Rarely does a team get away with as much inattention to detail as the Baltimore Orioles did tonight. They have Edy to thank for the save.

Murray's two-run single in the eighth inning with the bases loaded helped give Balory over the Texas Rangers and excused his teammates the wild pitches and mental errors that could have made for one of the Orioles' most disheartening performances in quite a while.

The of 44,970, the Orioles' biggest since opening day, breathed in relief and cheered delightedly when Murray hit ball to right to drive in Rick Dempsey and Dan Ford and give Baltimore a 7-6 lead. John Lowenstein's sacrifice Ripken for the final run in the three-run eighth.

The win puts the Orioles 1 1/2 games in front of the secs in the American League's East. New York lost, 7-2, to the White Sox in Chicago.

Of the team's sloppy defeowenstein said, "Those kind of things afflict every club. It's just the order that's a little odd. It usually ly and August to the good clubs."

"But we won the son-of-a-gun," said Manager Joe Altobelli. Sammy Stewart e Schmidt (2-2), who provided Cruz with a bases-full situation, was the loser.

In a long, sometimes strangedeparture from it was perhaps the night's oddest event. With two on base and one out, Schmidt pitched Ripken tnt. Texas Manager Doug Rader called for Cruz from the bullpen, but because the manager had made two trips to ttter--Ripken--was at the plate, he was forced by Rule 8.06 to return Schmidt to continue to pitch to Ripken. Schen and Cruz came in to face Murray.

The Rangers' fourth straight loss ensued.

Altobelli said he'd never like it.

"It's vague, it must have happened years ago," he said. "I've seen situations when guys go so far as to restrain the manager from crossing the line. But I've never seen it actually come to this."

Altobelli, and everybody else in the Baltimore locker room, wore relieved expressions, knowing they had come from behind three times to beat a hungry, if mediocre, team.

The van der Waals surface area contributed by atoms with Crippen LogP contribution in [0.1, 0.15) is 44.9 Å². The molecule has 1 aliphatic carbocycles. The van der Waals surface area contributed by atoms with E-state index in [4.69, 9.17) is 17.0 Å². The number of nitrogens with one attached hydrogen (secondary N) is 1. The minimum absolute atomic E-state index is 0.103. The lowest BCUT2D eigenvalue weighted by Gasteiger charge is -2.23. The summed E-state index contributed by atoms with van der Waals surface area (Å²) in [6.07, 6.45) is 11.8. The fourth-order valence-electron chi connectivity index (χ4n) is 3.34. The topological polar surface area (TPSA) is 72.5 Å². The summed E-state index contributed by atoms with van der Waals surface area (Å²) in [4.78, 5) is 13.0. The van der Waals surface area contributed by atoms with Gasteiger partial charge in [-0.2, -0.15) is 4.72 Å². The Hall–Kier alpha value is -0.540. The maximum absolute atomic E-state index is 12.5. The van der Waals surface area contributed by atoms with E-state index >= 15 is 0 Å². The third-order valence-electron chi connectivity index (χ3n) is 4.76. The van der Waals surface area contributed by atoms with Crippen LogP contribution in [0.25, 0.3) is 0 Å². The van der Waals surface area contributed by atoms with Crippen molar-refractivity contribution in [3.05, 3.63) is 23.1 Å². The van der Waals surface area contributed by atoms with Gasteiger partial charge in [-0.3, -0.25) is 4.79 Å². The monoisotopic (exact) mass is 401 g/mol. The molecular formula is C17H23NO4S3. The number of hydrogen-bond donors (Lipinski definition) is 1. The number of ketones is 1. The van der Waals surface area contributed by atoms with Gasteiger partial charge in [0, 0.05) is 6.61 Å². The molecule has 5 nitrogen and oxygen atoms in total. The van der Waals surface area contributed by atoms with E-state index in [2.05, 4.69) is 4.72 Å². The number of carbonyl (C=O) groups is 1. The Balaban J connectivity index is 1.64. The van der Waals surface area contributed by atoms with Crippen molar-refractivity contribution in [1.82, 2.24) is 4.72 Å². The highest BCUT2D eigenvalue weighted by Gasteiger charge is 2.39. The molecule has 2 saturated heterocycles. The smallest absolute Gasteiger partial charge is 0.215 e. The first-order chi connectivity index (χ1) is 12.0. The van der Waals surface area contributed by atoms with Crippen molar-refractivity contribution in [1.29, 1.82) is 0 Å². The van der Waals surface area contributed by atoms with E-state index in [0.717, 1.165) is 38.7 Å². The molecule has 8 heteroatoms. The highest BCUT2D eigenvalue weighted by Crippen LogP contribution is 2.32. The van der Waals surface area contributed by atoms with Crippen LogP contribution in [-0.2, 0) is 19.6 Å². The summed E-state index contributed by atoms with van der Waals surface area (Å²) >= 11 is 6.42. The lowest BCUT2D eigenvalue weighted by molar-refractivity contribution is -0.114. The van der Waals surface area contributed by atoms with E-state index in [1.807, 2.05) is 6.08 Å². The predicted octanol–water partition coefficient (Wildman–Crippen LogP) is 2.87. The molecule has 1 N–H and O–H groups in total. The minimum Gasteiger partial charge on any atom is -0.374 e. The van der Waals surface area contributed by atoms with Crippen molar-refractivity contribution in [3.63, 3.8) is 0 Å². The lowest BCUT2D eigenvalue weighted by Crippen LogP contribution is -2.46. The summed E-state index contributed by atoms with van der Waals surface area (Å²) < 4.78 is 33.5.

Starters Storm Davis of Baltimore and Rick Honeycutt each allowed three runs in the first two innings.

With both starters in the showers, and the score tied, 5-5, in the Rangers' eighth, the Orioles committed a series of misplays that could have cost them the game.

Larry Parrish reached second on a walk and a sacrifice, and Rader sent Mickey Rivers to pinch hit for Jim Sundberg. Rivers fouled off two of Stewart's 3-2 pitches, twirling the bat after each foul.

Then Rivers chopped the ball to Murray, whose toss to Stewart at first appeared to have Rivers by a half-step. First base umpire Marty Springstead, however, ruled Rivers safe and Altobelli sprinted out of the dugout for the usual tete a tete.

"Marty said he called it the way he saw it," Altobelli said wryly. "He gave me the usual time for an argument and sent me on my way."

Altobelli should have stayed out on the field to give a defensive clinic.

Catcher Dempsey tried to catch Parrish leading off third but the throw to Todd Cruz was late. Unwisely, Cruz turned his back on the field to bemoan the call and Rivers blithely stole second base during the dawdle.

Stewart was clearly flustered and threw a wild pitch that scored Parrish and gave the Rangers a 6-5 lead.

But whether it was the sight of so many fans waving their give-away tankards or a good team catching up and passing a weaker one, the Orioles entered the bottom of the eighth unflustered and ready to take the game.